6. See Foster v. Love, 522 U.S. 67 (1997).

    See 14th Amdt, Sec. 2.

    How many write-ins in 1866-1868 when the 14th Amdt was being ratified ?

    Any non-MORON U.S.A. govt and LA govt lawyers in LA ?

    What change in the solar system has caused just about ALL election law to become sooooo very mysterious — especially in the so-called *brains* of the armies of New Age lawyer MORONS ?

    Too much New Age polluted air, water and food ?

  7. I’ve just re-read RCW 29A.60.021 and RCW 29A.24.311.

    A person may not be a declared write-in candidate in the general election, if he was an on-ballot or a declared write-in candidate at the primary for the same office. IOW, sore losers may not declare as write-in candidates, even if they were only declared write-in candidates in the primary.

    29A.60.020(1) Votes for declared write-in candidates are counted the same as on-ballot candidates. But write-in votes for candidates who have not declared as write-in candidates, but who were declared write-in candidates or on ballot candidates in the primary are not valid. IOW, a sore loser could not declare, but could campaign informally, yet any write-in votes for him would be invalid.

    29A.60.020(3) Potential write-in votes for _on ballot_ candidates are only tallied if they might change the result for the on-ballot candidate. This includes undervotes (where no X was marked, but might have a name written in); write-in votes (where a voter might have written in a candidate’s name rather than simply using an X next to the candidate’s name); or overvotes (where a voter might have used both an X next to the name, and written it in a second time for good measure).

    In a general election between two candidates who prefer the same party, there might be a large number of undervotes by voters who prefer neither candidate. Nonetheless, their ballots would have to be examined for potential write-in votes for one of the two candidates.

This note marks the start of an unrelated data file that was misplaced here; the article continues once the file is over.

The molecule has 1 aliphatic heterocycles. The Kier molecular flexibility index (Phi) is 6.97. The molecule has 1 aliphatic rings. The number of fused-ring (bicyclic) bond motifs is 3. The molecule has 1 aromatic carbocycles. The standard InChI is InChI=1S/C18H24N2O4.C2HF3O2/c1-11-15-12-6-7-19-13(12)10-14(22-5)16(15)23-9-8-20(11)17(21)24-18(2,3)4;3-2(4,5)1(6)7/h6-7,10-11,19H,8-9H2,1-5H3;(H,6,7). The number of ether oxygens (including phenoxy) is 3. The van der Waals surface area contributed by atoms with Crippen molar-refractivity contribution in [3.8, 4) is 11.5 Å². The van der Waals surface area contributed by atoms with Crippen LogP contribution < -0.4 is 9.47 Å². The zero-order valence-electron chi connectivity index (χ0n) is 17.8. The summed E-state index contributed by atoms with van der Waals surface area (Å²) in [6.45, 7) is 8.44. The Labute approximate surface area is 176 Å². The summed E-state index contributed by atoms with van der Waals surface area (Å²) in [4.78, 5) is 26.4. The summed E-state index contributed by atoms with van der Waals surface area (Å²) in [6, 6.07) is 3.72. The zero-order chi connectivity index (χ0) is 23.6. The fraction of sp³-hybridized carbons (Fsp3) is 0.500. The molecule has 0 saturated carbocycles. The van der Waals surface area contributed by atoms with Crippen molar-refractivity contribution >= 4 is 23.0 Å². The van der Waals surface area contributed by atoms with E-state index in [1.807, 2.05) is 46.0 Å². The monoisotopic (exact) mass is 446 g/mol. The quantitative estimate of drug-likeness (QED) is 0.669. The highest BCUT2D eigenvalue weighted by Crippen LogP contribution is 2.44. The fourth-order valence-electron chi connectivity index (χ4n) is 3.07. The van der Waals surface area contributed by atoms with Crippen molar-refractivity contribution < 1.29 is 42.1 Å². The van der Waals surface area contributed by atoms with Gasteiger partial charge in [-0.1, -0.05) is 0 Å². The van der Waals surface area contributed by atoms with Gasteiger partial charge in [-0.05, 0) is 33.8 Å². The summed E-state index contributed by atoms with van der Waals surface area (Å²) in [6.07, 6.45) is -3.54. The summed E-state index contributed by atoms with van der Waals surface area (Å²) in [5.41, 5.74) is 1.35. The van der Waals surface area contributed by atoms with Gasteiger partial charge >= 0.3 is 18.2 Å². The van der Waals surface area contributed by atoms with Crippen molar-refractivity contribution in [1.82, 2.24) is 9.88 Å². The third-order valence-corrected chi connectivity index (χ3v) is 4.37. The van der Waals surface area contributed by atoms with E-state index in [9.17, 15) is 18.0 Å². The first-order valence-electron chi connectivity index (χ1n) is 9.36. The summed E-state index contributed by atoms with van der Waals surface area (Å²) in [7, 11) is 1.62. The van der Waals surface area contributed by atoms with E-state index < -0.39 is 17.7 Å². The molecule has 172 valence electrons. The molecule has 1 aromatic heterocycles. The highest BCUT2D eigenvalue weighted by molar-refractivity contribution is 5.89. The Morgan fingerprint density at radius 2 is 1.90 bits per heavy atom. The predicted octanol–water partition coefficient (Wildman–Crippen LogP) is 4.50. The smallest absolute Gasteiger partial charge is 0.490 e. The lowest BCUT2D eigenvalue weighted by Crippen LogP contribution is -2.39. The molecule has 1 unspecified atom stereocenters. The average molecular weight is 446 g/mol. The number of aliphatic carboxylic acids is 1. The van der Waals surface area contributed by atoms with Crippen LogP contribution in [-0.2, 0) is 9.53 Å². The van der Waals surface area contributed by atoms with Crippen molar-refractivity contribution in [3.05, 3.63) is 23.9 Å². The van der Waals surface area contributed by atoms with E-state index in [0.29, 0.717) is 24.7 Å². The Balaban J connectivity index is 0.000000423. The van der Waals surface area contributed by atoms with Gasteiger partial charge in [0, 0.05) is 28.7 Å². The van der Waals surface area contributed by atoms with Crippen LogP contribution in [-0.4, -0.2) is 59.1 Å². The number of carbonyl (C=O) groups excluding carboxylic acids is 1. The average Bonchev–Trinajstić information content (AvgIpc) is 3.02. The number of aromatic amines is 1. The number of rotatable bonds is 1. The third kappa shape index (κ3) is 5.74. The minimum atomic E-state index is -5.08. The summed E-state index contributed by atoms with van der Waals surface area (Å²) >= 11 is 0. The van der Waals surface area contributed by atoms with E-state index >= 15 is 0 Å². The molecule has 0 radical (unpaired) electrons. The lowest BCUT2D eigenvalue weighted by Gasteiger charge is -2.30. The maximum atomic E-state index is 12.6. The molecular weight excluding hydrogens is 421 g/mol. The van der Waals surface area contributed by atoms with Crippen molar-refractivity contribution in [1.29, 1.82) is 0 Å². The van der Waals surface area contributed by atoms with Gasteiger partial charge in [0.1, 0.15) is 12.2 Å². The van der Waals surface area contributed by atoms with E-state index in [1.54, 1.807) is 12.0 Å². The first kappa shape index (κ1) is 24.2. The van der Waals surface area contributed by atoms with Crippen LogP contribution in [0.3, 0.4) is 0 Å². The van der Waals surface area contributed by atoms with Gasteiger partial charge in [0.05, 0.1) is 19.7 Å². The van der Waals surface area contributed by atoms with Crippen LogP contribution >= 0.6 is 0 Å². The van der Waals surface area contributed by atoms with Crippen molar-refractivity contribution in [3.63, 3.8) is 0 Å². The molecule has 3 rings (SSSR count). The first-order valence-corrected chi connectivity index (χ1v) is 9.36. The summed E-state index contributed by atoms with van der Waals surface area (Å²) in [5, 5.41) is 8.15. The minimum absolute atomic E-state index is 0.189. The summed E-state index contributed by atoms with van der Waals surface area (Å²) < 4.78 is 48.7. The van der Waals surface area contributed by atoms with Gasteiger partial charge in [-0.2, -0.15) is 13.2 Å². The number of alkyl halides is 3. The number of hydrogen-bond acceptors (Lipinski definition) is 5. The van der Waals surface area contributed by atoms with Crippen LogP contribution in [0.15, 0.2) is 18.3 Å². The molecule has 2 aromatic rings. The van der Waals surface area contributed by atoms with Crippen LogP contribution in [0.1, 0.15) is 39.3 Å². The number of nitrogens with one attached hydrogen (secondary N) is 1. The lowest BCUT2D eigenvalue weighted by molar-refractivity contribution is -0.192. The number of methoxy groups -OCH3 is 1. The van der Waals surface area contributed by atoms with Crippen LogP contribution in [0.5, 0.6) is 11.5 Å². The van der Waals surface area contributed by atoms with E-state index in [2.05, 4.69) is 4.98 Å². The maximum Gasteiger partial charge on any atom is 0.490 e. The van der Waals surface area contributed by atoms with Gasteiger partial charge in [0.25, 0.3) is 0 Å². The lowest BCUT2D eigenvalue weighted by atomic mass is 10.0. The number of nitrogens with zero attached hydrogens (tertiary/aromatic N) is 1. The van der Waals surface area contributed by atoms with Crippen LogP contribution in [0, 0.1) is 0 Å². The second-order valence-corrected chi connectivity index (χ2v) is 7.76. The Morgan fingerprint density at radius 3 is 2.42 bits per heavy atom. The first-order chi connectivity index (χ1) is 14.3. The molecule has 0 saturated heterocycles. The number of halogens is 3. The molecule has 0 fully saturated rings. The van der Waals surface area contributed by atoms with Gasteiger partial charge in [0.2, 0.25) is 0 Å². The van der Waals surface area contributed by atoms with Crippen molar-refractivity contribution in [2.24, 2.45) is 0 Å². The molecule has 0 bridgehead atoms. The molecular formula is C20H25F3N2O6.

29A.60.020(4) Potential write-in votes for candidates not on the ballot are only tallied if they might affect the result. This includes undervotes (which might have a name written in); and ballots which were marked as write-in.

    I would read this section as requiring a hand count of write-in ballots in any primary which had only one on-ballot candidate, since the 2nd-placed candidate would be a write-in candidate.

    Note that Washington does have a 1% vote requirement for advancing to the general election.

    The scenario that Richard Winger wrote of a defeated Republican candidate running as an informal write-in candidate against two Democrats does not appear to be viable (since the write-in votes for a primary loser are invalid). It might be possible for _another_ Republican to declare as a write-in candidate.

    For example, one could imagine a case where an incumbent faced token opposition from a member of his party, and two candidates from the opposite party. Let’s say with a potential split of A1 (Incumbent) 45%; A2 10%; B1 22%; B2 22%. Before the primary a scandal breaks, and the incumbent loses a large chunk of his support. Some may switch to the challenger from the same party, but he probably wasn’t that strong a candidate in the first place. Some will stick with the incumbent regardless, and small amounts will switch to the candidates of the other party. So you end up with A1(Incumbent) 20%; A2 25%; B1 27%; and B2 27%.

    B1 and B2 go on to the general election. It is at this point that the A Party could step in with a viable replacement candidate (A3) running as a declared write-in and could win the general election against split voting of the B Party.

    In the case of an open seat, where a split vote results in two candidates of the B Party, there might not be a particular opportunity for the A Party, since presumably their strongest candidates already contested the primary. An on-ballot candidate for one office can not declare as a write-in candidate for another. So a state legislator might not be able to switch to a run for Congress.

  8. Grayman: Though in the case of Linda Smith, it was a Democrat-held seat, so the Republican primary was the equivalent of a race for an open seat. One of the Republican candidates withdrew, and Smith sent out 150,000 mailings explaining how to cast a write-in ballot. Smith had been a state legislator, and involved in two successful statewide ballot initiatives.

    It is not quite the same as someone who decides not to contest the primary at all, and then decides to run in the general election as a write-in candidate after two or more of his fellow party members split the party vote such that all were eliminated.

  9. Phil #7. I would interpret RCW 29A.60.021 (4) to require the tallying of write-in votes in the case of only one on-ballot candidate in the primary.

    I suppose one could quibble since it says that the write-in and undervotes must be more than those of the candidate “apparently qualified”. But any election official who took that position is likely to lose in court.

  10. OBVIOUSLY there WILL be 2 or more candidates ON the ballots in ALL future top 2 primaries.

    Sorry — NO more party hack *safe* seat gerrymander areas.

    Standard possible problem if a candidate dies or is disqualified after the ballots get printed.